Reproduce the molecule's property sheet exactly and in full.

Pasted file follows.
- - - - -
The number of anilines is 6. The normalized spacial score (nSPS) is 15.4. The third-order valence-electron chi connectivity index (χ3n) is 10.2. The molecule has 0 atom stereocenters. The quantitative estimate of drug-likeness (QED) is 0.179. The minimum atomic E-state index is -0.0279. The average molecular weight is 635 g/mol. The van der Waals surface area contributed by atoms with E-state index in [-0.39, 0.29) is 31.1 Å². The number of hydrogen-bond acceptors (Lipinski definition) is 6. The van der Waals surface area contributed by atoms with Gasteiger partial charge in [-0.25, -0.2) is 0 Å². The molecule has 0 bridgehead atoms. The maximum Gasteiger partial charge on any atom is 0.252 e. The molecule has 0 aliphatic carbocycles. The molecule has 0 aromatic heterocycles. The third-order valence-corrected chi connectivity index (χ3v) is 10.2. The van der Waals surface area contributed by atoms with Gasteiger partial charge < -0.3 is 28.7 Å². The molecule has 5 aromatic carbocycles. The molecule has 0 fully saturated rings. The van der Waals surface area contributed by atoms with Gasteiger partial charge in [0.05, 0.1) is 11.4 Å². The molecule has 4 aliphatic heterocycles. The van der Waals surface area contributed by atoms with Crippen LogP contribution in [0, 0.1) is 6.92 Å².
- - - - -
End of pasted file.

The number of anilines is 6. The normalized spacial score (nSPS) is 15.4. The third-order valence-electron chi connectivity index (χ3n) is 10.2. The molecule has 0 atom stereocenters. The quantitative estimate of drug-likeness (QED) is 0.179. The minimum atomic E-state index is -0.0279. The average molecular weight is 635 g/mol. The van der Waals surface area contributed by atoms with E-state index in [-0.39, 0.29) is 31.1 Å². The number of hydrogen-bond acceptors (Lipinski definition) is 6. The van der Waals surface area contributed by atoms with Gasteiger partial charge in [-0.25, -0.2) is 0 Å². The molecule has 0 bridgehead atoms. The maximum Gasteiger partial charge on any atom is 0.252 e. The molecule has 0 aliphatic carbocycles. The molecule has 0 aromatic heterocycles. The third-order valence-corrected chi connectivity index (χ3v) is 10.2. The van der Waals surface area contributed by atoms with Gasteiger partial charge < -0.3 is 28.7 Å². The molecule has 5 aromatic carbocycles. The molecule has 0 fully saturated rings. The van der Waals surface area contributed by atoms with Gasteiger partial charge in [0.05, 0.1) is 11.4 Å². The molecule has 4 aliphatic heterocycles. The van der Waals surface area contributed by atoms with Crippen LogP contribution in [0, 0.1) is 6.92 Å².